Hmmm. In disorder vs. condition I looked up what they mean in medical writing. It definitely looks like condition is the more technically accurate term.

        Liked by 1 person

      2. VisualVox

        Oh, right – there’s that. Yes, now I understand. Yeah, removing that would remove the recourse that a lot of people have to help. And perhaps it makes sense to leave it in, as there’s never any telling just when we’re actually going to need accommodations. And in my mind, it segues well with the concept of a condition — as in a chronic condition that needs to be managed… much as I dislike referring to autism in the same way I would a chronic illness. 😦


      3. I’ve been mulling your comment about referring to autism in terms similar to a chronic illness. I happen to have a chronic, incurable, but largely ‘invisible’ condition, celiac disease, that has to be managed. I have to be constantly aware and monitoring an aspect of my environment. I have to continually speak up, disclose, and seek accommodation in situations involving food. (I’m sure you can imagine how much fun that’s been for an undiagnosed autistic. I’ve frequently hidden behind a beverage and just not eaten anything because it was easier.)

        I haven’t really thought it through, but I can see some parallels. There are certainly aspects of being autistic that require ongoing management and awareness, even if you don’t know that’s what you’re doing. As noted above, I’ve even had to balance the two, going without food altogether when I hadn’t prepared in advance and the costs of trying to negotiate something on the fly were overwhelming.

        Of course, the parallels break down if you press too hard, but I do see some similarity. I’ll have to think about it more.

        Liked by 1 person

      4. VisualVox

        I am a little familiar with CD – it does complicate things. I don’t drink, myself, so I have to constantly monitor that, as well. It’s very tough when you’re on the spectrum and have to navigate all the social situations where people just assume you can eat/drink whatever they’re serving. It’s “fraught” with difficulty, that’s for sure. And not sticking with the program can be real trouble. Not so different from autism, in my experience. So many similar assumptions, that you can just do whatever, function however, and have this standard-issue life… and then navigating the negotiations around “well, not exactly…”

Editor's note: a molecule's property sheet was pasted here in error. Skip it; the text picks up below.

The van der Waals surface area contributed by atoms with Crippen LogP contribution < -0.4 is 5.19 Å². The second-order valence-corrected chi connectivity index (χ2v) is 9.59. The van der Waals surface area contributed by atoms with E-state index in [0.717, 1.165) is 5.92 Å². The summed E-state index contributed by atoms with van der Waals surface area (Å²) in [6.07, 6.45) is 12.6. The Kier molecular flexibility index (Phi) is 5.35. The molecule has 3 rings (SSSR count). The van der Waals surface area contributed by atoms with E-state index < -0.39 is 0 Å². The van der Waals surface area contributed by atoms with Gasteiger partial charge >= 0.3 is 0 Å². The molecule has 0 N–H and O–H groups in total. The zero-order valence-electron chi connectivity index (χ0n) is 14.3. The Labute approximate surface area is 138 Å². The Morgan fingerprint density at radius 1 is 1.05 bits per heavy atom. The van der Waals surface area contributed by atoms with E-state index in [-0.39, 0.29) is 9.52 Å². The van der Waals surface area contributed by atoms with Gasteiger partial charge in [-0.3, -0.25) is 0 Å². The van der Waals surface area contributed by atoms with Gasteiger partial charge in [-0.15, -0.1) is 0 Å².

3. Congratulations once again, and yes, I agree with so much of what you say here. For me, official diagnosis has been really important for a number of practical reasons. But I dislike it intensely when people criticise those who are self-diagnosed.

    For one thing, access to assessment is dependent on a certain number of privileges. Many will never be able to get that formal, official clarity.

    For another, if you’re demonstrating the kind of deep insight you (before and after DX) and others such as Silent Wave demonstrate, it’s clear you’ve done your research, reflected deeply, and thought long and hard – a self-diagnosis of autism is NOT something someone adopts lightly. Doing the research itself implies intense interest, perseverance, attention to detail, and many other traits which, as we know, are textbook Aspie!

    And knowing ourselves is something we’re experts at!

    Liked by 2 people

    1. VisualVox


      I agree – I think that one of the things that derails the perceptions of self-DX, is the cadre of individuals who find autism a useful way to explain/excuse anti-social traits. That contingent seems to be fairly vocal in its own corner of the world — one which I’ve never encountered. It may happen online a fair amount? Not sure… Anyway, I think with mature adults especially, self-DX should be respected for the reasons you called out. There are so many who really struggle with things, and it’s so, so helpful to have a “meta-pattern” to understand everything, to put things into some sort of meaningful context, when so much is so confusing and really debilitating.

      Interestingly, I’ve usually heard objections to self-DX coming from men. Now and then, a woman will protest, but the really “hard-line” deniers of self-DX are male and very firm about it. I wonder if maybe there are more men who take advantage of the Aspie label… or men somehow expect people to take advantage? I’m generalizing, of course, and it’s unfair, of course. I’m just trying to tease out patterns to make sense of it.

      Thanks again for your thoughts. It’s rainy and grey here, but it feels like a beautiful day 🙂